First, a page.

Venture capitalists come from a wide variety of educational backgrounds and professional experiences - accounting, legal, scientific, management, engineering, finance, etc. The common characteristic of any successful VC is the ability to understand the financial fundamentals of a given company. Inherent in this ability is the ability to read financial statements, assess the quality of financial information, and test the validity of outside audits. These are the skills that audit committees need. And application of those skills in myriad situations is the experience that an audit committee financial expert needs.

    An effective way to encourage companies to include financial experts on audit committees would be to interpret the Section 407 disclosure requirement in the overall context of the Sarbanes-Oxley Act. Of course, the Commission has more discretion than it has taken since it is required only to "consider" the four criteria set out in Sec 407(b), not to write them into the rule. Given that the Act provides this flexibility, the Commission should evaluate whether strictly adhering to the criteria specified above is consistent with the mandatory provision in Section 301, which specifies that audit committees will have the authority to retain outside advisors, as they deem necessary.

    It should not matter to investors whether the audit committee is fulfilling its responsibilities with the assistance of a committee member who has extensive specialized experience in financial reporting and accounting or is doing so with the assistance of outside experts. Investors will view disclosure that there is, or is not, a financial expert on the audit committee the same way audit committee members will. An audit committee member, preferably the chairman, who has experience in accounting, auditing, or financial reporting, serves the role of committee peer to whom other members can voice concerns on matters relating to the more technical aspects of financial accounting. The value of a financial expert on the committee is to be the person who knows when outside technical expertise is needed - not to be the committee's technical expert. However, under the proposed rule, some issuers whose audit committee members have exceptional financial expertise will need to inform shareholders that they do not have a "financial expert," because their members lack the specific criteria set forth in the proposed rule. They will then, perhaps, go on to explain that the committee has such expertise available to it from outside the company - a fact most investors would assume without any disclosure.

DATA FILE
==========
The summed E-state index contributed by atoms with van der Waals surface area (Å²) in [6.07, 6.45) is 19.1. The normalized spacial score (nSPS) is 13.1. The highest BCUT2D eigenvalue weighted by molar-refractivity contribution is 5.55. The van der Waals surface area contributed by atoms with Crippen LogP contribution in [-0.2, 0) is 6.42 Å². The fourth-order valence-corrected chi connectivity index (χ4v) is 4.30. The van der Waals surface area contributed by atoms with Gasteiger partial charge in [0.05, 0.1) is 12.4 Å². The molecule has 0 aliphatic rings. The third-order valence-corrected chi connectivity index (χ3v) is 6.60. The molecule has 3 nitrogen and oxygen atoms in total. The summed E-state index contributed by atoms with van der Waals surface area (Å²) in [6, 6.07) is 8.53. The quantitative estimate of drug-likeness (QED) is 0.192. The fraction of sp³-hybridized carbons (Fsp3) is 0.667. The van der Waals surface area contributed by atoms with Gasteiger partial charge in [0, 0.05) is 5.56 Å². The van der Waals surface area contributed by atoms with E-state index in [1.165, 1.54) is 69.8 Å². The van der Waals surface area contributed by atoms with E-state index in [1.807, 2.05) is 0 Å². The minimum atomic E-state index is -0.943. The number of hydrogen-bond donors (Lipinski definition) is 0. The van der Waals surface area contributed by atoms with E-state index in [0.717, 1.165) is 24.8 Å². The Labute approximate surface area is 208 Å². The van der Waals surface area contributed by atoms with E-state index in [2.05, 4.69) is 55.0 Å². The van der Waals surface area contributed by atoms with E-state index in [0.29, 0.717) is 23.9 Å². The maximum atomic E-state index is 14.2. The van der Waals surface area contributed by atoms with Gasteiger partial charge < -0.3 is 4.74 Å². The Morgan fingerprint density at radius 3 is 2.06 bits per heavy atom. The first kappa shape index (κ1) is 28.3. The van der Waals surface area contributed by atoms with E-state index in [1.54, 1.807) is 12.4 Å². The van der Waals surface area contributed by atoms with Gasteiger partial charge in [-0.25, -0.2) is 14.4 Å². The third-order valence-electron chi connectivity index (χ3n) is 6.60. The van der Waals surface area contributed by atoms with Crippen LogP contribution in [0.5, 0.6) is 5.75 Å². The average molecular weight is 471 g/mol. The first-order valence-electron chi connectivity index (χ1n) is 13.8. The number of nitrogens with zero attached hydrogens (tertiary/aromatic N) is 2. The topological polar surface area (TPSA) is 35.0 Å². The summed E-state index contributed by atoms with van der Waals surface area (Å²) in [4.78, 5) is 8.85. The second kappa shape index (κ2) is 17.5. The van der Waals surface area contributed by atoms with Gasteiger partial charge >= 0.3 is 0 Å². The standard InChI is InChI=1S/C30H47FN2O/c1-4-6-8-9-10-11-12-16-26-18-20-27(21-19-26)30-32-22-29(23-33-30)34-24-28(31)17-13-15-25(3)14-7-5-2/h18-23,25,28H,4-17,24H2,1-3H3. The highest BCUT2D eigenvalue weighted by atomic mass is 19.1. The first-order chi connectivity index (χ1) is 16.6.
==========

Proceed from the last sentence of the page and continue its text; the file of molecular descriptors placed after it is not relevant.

An overly restrictive rule governing financial expert obligations and disclosures will have one of two unfortunate results. The vast majority of companies will render negative reports and offer similar explanation as to the lack of an expert. Such a response is reinforced by at least the perception of additional liability exposure for the designated expert. See, text accompanying footnote 11, infra. Furthermore, if there is no financial expert, there will be no disclosure as to the independence of the audit committee members best qualified to fill that role.

    Another possible result will be that institutional shareholders and their voting advisors will decide that some form of punishment is appropriate for companies that, regardless of size, do not have an independent financial expert. In this case, the Commission's definition, which is thought to be "disclosure-only" and of little consequence to most smaller issuers, would create a significant imbalance in the demand for rule-compliant financial experts and the supply of those who are both "financial experts" and qualified board members.

    Whatever rule the Commission promulgates should avoid either of these two unconstructive potential consequences. Instead, any forthcoming rule should utilize the flexibility that the statute confers and include a definition that recognizes that audit committees may need a different kind of financial experience than that which is gained either at operating companies or audit firms. Such a rule should accommodate the impact on smaller issuers rather than simply assuming that it will be minimal.

    More good, and less harm will come from establishing criteria that experienced audit committee members - as opposed to current or former financial executives - will meet. Financial expert criteria should, to the extent that the Act permits, emphasize qualities and experience of seasoned audit committee members rather than formal training or narrow experience in financial or accounting roles. Audit committees can hire accounting and auditing experts and exchange rules will soon require that audit committees have such expertise available on demand. To the maximum extent possible the Commission should turn the rule in this direction by interpreting the Act more broadly and using the flexibility provided in Section 407.

    b. Timing of Disclosure.

    Disclosure should be required in annual reports to shareholders. The Section 407 disclosure should not be required until at least one year following promulgation of the rule so that all companies will have an equal opportunity to recruit, if necessary, from what could be a small pool of "financial experts" and avoid whatever stigma investors might apply to companies that either report that they have no financial expert or have no "independent" financial expert on the audit committee.

    c. Location of Disclosure.